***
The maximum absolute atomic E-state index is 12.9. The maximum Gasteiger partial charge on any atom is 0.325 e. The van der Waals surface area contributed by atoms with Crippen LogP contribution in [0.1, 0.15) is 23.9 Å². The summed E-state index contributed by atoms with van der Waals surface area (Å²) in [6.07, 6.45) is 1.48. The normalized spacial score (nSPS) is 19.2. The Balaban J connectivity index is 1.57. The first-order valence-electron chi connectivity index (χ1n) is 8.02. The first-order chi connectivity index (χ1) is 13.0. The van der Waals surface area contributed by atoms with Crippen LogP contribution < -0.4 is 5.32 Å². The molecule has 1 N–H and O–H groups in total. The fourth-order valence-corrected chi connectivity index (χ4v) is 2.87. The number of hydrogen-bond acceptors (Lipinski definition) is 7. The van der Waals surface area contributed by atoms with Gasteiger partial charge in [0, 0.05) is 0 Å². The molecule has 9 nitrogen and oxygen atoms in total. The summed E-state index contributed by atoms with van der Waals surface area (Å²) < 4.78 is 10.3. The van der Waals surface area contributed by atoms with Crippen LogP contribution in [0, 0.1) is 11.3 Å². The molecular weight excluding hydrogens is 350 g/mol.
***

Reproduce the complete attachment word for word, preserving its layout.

The maximum absolute atomic E-state index is 12.9. The maximum Gasteiger partial charge on any atom is 0.325 e. The van der Waals surface area contributed by atoms with Crippen LogP contribution in [0.1, 0.15) is 23.9 Å². The summed E-state index contributed by atoms with van der Waals surface area (Å²) in [6.07, 6.45) is 1.48. The normalized spacial score (nSPS) is 19.2. The Balaban J connectivity index is 1.57. The first-order valence-electron chi connectivity index (χ1n) is 8.02. The first-order chi connectivity index (χ1) is 13.0. The van der Waals surface area contributed by atoms with Crippen LogP contribution < -0.4 is 5.32 Å². The molecule has 1 N–H and O–H groups in total. The fourth-order valence-corrected chi connectivity index (χ4v) is 2.87. The number of hydrogen-bond acceptors (Lipinski definition) is 7. The van der Waals surface area contributed by atoms with Gasteiger partial charge in [0, 0.05) is 0 Å². The molecule has 9 nitrogen and oxygen atoms in total. The summed E-state index contributed by atoms with van der Waals surface area (Å²) < 4.78 is 10.3. The van der Waals surface area contributed by atoms with Crippen LogP contribution in [0, 0.1) is 11.3 Å². The molecular weight excluding hydrogens is 350 g/mol.